Yoga Day: Outlandish interpretation
IT is a matter of great pride for India that International Yoga Day is being adopted across the globe as one milestone marker of wellness. The celebration is an endorsement of yoga's universal acceptance and appeal. Endorsed by 175 member states, on December 11, 2014, the UN backed by an overwhelming response proclaimed June 21 as the International Day of Yoga and had global powers like the USA, Canada and China co-sponsoring the resolution. Prime Narendra Modi deserves to be credited for the benefits of Yoga gradually generating global popularity and acceptance as it was at his initiative and behest that the International World Yoga Day is being celebrated in many nations, including Muslim countries. To keep up the momentum, the Union government has even set up a separate ministry for yoga called Ayush, under the tourism ministry. Yoga, which traces its roots to ancient Indian texts, has been a very popular form of exercise which is mainly a combination of breathing techniques and flexibility. Though it’s been a common exercise for many Indians, yoga’s reach has now transcended religious and linguistic boundaries, primarily due to the UN recognition. The BJP-led NDA regime’s determination to further promote popularity and refine the true essence of Yoga could be comprehended from the government according importance to the Yoga Day in the same way India celebrates Republic Day. The debut year of the International Day of Yoga had seen the government asking offices and schools to hold yoga sessions in the morning to mark the day. The main event organised in New Delhi and inaugurated by Prime Minister Modi at the national capital’s landmark India Gate saw an unprecedented turn-out of experienced yoga practitioners as well as novices while Indian embassies all over the world hosted Yoga Day related activities and deliberations.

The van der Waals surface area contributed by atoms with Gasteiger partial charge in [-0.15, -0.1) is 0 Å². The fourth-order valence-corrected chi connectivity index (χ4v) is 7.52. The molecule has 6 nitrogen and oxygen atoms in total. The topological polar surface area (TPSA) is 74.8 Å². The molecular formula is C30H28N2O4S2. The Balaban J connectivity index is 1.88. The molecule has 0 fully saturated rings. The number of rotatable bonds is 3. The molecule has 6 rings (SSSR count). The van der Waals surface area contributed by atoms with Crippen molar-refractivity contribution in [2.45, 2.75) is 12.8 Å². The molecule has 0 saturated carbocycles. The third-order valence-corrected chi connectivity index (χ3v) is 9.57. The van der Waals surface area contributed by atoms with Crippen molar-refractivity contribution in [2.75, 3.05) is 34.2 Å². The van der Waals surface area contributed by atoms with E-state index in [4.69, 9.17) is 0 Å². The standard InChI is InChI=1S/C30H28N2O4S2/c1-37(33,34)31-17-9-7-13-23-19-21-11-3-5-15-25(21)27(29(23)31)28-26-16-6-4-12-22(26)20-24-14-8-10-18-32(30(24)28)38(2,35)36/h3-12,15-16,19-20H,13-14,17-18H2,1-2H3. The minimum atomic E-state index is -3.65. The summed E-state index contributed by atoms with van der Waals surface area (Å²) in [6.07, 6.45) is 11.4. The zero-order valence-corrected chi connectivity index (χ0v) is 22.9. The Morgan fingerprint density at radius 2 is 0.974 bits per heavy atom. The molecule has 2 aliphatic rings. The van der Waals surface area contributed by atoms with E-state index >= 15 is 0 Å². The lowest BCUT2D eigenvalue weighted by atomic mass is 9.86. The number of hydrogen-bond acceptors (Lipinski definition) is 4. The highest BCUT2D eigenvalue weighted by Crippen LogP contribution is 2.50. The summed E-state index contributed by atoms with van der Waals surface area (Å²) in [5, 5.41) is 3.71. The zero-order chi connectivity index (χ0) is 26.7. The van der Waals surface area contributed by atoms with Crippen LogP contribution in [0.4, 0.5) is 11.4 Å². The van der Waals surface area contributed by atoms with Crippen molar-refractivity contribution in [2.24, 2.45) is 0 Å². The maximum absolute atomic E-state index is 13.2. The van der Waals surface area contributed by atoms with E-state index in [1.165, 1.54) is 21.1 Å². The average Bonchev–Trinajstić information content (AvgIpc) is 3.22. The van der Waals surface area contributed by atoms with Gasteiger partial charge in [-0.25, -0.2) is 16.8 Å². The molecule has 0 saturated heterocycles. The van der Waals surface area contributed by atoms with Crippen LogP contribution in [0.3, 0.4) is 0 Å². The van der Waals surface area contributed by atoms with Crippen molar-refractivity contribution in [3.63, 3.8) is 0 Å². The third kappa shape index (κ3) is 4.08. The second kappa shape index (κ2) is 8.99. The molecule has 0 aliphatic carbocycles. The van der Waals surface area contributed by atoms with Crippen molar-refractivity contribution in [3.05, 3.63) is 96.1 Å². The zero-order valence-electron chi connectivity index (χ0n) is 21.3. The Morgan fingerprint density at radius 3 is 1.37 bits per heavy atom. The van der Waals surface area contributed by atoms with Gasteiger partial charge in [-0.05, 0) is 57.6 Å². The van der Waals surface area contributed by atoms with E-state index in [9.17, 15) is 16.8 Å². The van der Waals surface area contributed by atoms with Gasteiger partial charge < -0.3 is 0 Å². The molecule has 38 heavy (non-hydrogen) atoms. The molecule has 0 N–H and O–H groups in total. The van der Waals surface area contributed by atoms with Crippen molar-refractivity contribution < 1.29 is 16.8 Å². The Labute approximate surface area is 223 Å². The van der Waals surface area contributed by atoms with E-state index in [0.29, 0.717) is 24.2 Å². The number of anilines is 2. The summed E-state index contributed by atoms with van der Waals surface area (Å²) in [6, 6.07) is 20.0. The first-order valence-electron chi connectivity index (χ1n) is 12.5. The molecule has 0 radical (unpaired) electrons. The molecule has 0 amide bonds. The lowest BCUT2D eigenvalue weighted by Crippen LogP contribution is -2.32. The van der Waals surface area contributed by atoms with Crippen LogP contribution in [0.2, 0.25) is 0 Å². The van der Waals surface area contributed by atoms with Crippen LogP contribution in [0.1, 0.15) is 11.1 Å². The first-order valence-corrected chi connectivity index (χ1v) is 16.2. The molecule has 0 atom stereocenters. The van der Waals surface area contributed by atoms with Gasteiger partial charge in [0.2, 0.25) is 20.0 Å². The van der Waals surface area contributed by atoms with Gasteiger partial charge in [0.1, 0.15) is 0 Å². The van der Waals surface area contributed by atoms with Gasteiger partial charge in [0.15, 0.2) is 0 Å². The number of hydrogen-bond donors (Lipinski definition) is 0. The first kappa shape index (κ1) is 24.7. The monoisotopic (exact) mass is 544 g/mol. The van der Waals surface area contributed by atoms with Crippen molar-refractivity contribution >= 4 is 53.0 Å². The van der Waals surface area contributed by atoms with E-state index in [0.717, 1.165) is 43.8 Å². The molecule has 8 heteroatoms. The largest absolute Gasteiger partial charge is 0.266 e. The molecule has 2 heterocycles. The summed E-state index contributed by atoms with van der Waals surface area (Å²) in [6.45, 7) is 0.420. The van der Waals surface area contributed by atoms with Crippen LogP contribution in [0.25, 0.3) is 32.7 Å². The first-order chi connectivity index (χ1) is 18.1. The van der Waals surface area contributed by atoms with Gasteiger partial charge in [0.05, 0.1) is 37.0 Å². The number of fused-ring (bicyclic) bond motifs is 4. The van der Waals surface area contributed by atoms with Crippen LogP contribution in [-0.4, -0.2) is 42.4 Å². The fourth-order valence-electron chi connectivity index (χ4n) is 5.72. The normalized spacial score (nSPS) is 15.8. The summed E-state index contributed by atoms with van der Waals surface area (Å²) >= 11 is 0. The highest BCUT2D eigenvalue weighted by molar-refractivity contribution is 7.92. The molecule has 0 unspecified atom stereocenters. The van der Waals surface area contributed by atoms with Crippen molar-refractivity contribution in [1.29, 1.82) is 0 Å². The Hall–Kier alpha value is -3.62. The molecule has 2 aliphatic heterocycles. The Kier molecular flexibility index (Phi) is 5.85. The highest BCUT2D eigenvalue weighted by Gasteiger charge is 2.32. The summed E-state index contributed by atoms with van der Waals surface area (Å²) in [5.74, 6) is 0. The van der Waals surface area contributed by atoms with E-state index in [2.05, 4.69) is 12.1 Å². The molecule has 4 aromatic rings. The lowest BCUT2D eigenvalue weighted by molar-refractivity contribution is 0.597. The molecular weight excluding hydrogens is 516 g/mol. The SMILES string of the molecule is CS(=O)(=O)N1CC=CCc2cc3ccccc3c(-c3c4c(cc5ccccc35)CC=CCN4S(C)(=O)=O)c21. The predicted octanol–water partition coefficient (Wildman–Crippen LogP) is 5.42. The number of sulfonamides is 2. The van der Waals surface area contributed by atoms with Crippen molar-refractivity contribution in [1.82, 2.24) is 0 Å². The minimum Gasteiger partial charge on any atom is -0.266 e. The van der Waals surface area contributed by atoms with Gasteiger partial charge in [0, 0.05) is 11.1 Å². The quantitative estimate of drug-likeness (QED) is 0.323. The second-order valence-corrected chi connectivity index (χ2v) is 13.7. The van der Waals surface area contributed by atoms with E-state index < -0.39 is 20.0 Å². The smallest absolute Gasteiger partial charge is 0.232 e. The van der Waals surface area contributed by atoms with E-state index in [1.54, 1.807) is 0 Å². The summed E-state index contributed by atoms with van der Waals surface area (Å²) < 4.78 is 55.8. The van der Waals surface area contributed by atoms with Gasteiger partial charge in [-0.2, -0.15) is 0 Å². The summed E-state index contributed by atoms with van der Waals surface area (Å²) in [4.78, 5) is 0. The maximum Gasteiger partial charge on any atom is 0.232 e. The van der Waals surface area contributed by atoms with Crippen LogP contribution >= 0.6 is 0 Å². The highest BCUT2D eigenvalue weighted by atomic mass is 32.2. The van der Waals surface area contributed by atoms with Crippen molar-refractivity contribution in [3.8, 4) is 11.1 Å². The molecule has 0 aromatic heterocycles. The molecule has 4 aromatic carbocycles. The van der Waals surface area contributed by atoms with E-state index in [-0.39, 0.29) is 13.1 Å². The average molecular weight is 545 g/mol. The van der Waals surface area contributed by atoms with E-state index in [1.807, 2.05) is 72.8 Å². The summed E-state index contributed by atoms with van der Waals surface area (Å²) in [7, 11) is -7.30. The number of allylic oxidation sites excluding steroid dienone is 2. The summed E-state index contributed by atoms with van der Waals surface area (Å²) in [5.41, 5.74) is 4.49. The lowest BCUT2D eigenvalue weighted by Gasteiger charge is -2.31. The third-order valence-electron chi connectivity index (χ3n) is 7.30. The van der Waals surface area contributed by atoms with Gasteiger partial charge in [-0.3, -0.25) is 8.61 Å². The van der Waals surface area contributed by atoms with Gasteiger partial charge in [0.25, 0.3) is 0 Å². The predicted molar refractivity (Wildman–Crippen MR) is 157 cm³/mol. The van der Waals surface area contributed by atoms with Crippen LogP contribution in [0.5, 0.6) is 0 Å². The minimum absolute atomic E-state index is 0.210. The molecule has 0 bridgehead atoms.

Regardless of India getting its rare moment to cherish at the global level when UN adopted Yoga Day, such notable achievement continues to come under the scanners of non-BJP organisations and independent thinkers mainly due to insensitive and preposterous comments of some fringe leaders of the saffron party. For instance, there were terse reactions from non-Hindus, when in the run-up to the first celebration of Yoga a BJP parliamentarian commented that “those opposing yoga should either leave the country or drown themselves in the ocean.” Such boisterous quip sparked speculation that the vigorous promotion of Yoga is the modus operandi of the Hindu right-wing in India as many critics commented that it is not wisdom and physical benefits of Yoga that interests the Hindu nationalists but their nefarious agenda to engineer unification of thought and culture of the majority. The practice of yoga may bring inner peace but freakish gloating by naïve party members over the UN recognition has virtually turned the achievement into a cause of stress in India as it is often tends to become the political fault line. Ever since the Indian government decided to celebrate International Yoga Day on a massive, worldwide scale, a new debate has sprung up about the need for the government to push yoga on everyone. The issue has divided political parties and polarised people along religious lines. Any opposition toward the practice is branded as anti-national. Therefore, participation in Yoga Day has become, in a way, the yardstick of one’s patriotism. Such a perception needs to be shelved and there should be no imposition of yoga on anybody by any institution or individual for flexibility is at yoga's core, and that is how it should be practiced - freely and on one's own free will.